Yesterday morning I learned of a new video that’s making the rounds on social media, a hidden-camera exercise comparing people’s reactions to two individuals on crutches who “fall” on a city street.
Of course I watched it, thinking that I’d be outraged and share it so I could rail against the callousness of my fellow man. Ah, not so fast.
The video: Mr. Crutches A is a well-dressed young man who falls numerous times and is, of course, immediately helped to his feet by passersby each time.
Mr. Crutches B is made up to look “homeless” (don’t all homeless look alike?) — hood over the head, oversized coat, carrying a rumpled sleeping bag, etc. — and of course, falls and is ignored time and again. Some people even take pains to walk around him at a “safe” distance.
As effective and as well-intentioned as it is, the video was an unfair experiment.
The well-dressed man fell relatively gently, quietly to the pavement. There was nothing “threatening” about him. His face showed distress, and he looked truly helpless, a victim.
The “homeless” person, however, fell violently to the pavement, his possessions scattering every which way. On some falls, he appears to be writhing in pain, whereas the businessman did not. But here’s crucial failing: in most cases, you can’t see the “homeless” person’s face.
Passersby couldn’t determine the person’s emotional state at that moment, and therefore their instinct told them it wasn’t safe to intervene. One person did help the “homeless” faller, but if you watch the video, you’ll see that it’s a setup.
It’s fine to appeal to people’s emotions, to test their capacity for kindness, but please, play it fair and square. As it is, the video risks a negative backlash. It just may reinforce people’s aversion to helping someone who looks “homeless” or different in any respect. (Believe it or not, there are a lot of “homeless prank” videos on YouTube.)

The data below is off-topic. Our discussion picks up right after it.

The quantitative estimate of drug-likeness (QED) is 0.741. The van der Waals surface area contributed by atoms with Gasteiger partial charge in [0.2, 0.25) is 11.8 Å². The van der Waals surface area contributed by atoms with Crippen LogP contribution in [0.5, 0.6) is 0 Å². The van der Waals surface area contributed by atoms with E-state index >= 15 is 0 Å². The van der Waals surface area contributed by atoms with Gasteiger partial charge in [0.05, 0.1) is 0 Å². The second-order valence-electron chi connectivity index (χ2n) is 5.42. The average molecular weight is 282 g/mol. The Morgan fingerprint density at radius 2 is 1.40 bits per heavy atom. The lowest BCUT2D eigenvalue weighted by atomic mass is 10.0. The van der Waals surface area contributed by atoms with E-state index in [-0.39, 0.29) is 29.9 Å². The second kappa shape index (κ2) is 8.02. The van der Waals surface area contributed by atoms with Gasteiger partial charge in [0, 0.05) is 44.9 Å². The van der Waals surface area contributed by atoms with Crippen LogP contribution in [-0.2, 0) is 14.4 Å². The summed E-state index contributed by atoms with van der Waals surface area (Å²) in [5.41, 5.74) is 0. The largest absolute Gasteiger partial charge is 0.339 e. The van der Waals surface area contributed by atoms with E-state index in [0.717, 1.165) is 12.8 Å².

I’m not sure I would rush to the aid of someone whose face I couldn’t see — and gender or race have absolutely nothing to do with it. I’d like to think I would make sure the “homeless” person was OK, even if that meant calling 911 and waiting until help arrived.
So how about a do-over on the video? Hire a real homeless person, or at least someone whose face can be seen, and who falls exactly the same as the “control subject” in the experiment.
I commend the folks at Model Pranksters for creating this video. In a little over a month, it has gotten more than 5 1/2 million views on YouTube. It’s safe to say it has made some viewers stop and think about what they would have done.
A footnote: As a much more skilled writer than I says on occasion, “I’m just Gaelic enough” to believe in a higher power that sends us a cosmic sign now and then.
Yesterday, several hours after watching the “crutches” video, I was walking back to my downtown office after an interview. I saw a well-dressed man crossing the street, stumble — and do a face plant. Hard. Right in the middle of the crosswalk, with no one near him. I cannot make this stuff up.
He wore a stylish full-length coat and a fine fedora, and before he could pick himself right back up — which he did — I started looking for the hidden cameras. I yelled across the street, “Are you OK?” He brushed off the front of his coat, uttered an embarrassed “Whoa!” and went on his way.
I took it as a sign. Of what, who knows …